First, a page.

I don't know how old he is, but I'm inferring on your post that he's a senior in high school? If that's the case, perhaps the school can recommend some online classes? My sister got expelled a week before she would've graduated [long story] and she appealed to the guidance counselors, who recommended a specific website. It's not free, but it's not terribly expensive, either, and it's an alternative to homeschooling.
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Re: Extreme Homeschooling: No Tests, No Books, No Classes, N

#30  Postby pcCoder » Apr 25, 2010 2:30 pm

^^ He is still a Sophomore in high school and still has two years left.
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Re: Extreme Homeschooling: No Tests, No Books, No Classes, N

#31  Postby mmmcheezy » Apr 25, 2010 2:32 pm

Ah. Well, that changes it a bit. I suppose online classes are still a possibility, but it's quite hard to learn things without direct teacher help...:think:
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Re: Extreme Homeschooling: No Tests, No Books, No Classes, N

#32  Postby Warren Dew » Apr 25, 2010 4:45 pm

Spearthrower wrote:I've got years of teaching experience and a passionate interest in most academic subjects.... but I would never lie to myself that I was capable of providing comprehensive tuition covering all the necessary educational areas children/teenagers need. That's why we have people who specialise in fields.

Subject matter expertise is not all that prevalent in the U.S. public school system. If it were, the homeschooling movement might be weaker.
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Re: Extreme Homeschooling: No Tests, No Books, No Classes, N

#33  Postby Spearthrower » Apr 25, 2010 5:48 pm

Warren Dew wrote:
Spearthrower wrote:I've got years of teaching experience and a passionate interest in most academic subjects.... but I would never lie to myself that I was capable of providing comprehensive tuition covering all the necessary educational areas children/teenagers need. That's why we have people who specialise in fields.

Subject matter expertise is not all that prevalent in the U.S. public school system. If it were, the homeschooling movement might be weaker.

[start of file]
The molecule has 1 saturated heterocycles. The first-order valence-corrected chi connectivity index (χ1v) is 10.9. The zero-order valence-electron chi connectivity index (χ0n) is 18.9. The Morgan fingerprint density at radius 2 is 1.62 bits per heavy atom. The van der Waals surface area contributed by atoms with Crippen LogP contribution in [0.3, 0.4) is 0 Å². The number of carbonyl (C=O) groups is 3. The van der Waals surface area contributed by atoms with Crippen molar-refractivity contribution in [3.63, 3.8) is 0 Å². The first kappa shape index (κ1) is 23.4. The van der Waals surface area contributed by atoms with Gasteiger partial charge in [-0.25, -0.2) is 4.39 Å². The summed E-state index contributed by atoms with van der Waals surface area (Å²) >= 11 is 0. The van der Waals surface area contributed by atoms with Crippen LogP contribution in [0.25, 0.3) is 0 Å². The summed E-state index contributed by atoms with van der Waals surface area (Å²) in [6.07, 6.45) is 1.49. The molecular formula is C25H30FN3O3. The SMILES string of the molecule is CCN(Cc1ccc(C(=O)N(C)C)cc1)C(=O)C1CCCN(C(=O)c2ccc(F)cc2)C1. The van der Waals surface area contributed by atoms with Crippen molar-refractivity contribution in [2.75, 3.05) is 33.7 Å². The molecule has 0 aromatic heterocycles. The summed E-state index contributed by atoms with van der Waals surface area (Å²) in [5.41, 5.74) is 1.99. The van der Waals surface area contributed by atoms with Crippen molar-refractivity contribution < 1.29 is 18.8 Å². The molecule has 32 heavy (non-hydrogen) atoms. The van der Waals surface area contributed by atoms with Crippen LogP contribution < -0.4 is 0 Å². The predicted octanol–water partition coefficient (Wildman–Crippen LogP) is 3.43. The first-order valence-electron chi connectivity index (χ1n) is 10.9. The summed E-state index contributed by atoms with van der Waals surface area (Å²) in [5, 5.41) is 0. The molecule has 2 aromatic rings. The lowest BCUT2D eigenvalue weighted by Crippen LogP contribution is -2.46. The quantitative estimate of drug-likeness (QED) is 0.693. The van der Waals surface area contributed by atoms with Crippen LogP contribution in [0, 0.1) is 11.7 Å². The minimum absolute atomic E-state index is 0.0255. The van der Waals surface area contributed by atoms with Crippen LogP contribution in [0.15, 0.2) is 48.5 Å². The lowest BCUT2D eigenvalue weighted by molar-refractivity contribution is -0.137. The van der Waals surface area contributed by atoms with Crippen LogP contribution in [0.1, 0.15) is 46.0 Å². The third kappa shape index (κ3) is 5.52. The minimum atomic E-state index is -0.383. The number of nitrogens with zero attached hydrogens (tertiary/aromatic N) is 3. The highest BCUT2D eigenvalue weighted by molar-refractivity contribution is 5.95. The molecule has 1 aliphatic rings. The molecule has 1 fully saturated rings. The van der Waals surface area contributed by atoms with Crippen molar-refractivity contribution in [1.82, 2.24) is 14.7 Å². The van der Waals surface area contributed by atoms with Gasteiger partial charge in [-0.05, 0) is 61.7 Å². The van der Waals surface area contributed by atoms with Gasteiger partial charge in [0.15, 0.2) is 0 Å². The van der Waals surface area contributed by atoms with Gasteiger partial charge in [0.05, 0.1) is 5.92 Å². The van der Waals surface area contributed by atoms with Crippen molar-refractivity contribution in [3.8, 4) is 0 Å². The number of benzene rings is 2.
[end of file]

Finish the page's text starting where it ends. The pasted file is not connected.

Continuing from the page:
Well, I can't claim to know anything about American public school systems, but it seems at odds with having some of the best universities in the world. Don't public school kids get placements at these universities? How many home-schoolers get into these institutes?
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Re: Extreme Homeschooling: No Tests, No Books, No Classes, N

#34  Postby Harmless Eccentric » Apr 25, 2010 6:58 pm

Warren Dew wrote:
Subject matter expertise is not all that prevalent in the U.S. public school system. If it were, the homeschooling movement might be weaker.


I'm a US teacher; we're expected to be 'highly qualified' in the subjects we teach, which means, in most cases, at least a bachelor's degree in the subject, plus a teaching license in that subject (which requires passing a test in the subject that I remember being reasonably challenging). The requirements for continuing education to renew a teaching license vary from state to state, but in my state, they're structured in such a way that most teachers get a master's degree either in education or in their academic subject.

Some of this is related to changes in licensing and staffing requirements within the last ten or fifteen years; is it possible that your impression is based on out-of-date information?
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Re: Extreme Homeschooling: No Tests, No Books, No Classes, N

#35  Postby Warren Dew » Apr 25, 2010 11:09 pm

Spearthrower wrote:Well, I can't claim to know anything about American public school systems, but it seems at odds with having some of the best universities in the world. Don't public school kids get placements at these universities? How many home-schoolers get into these institutes?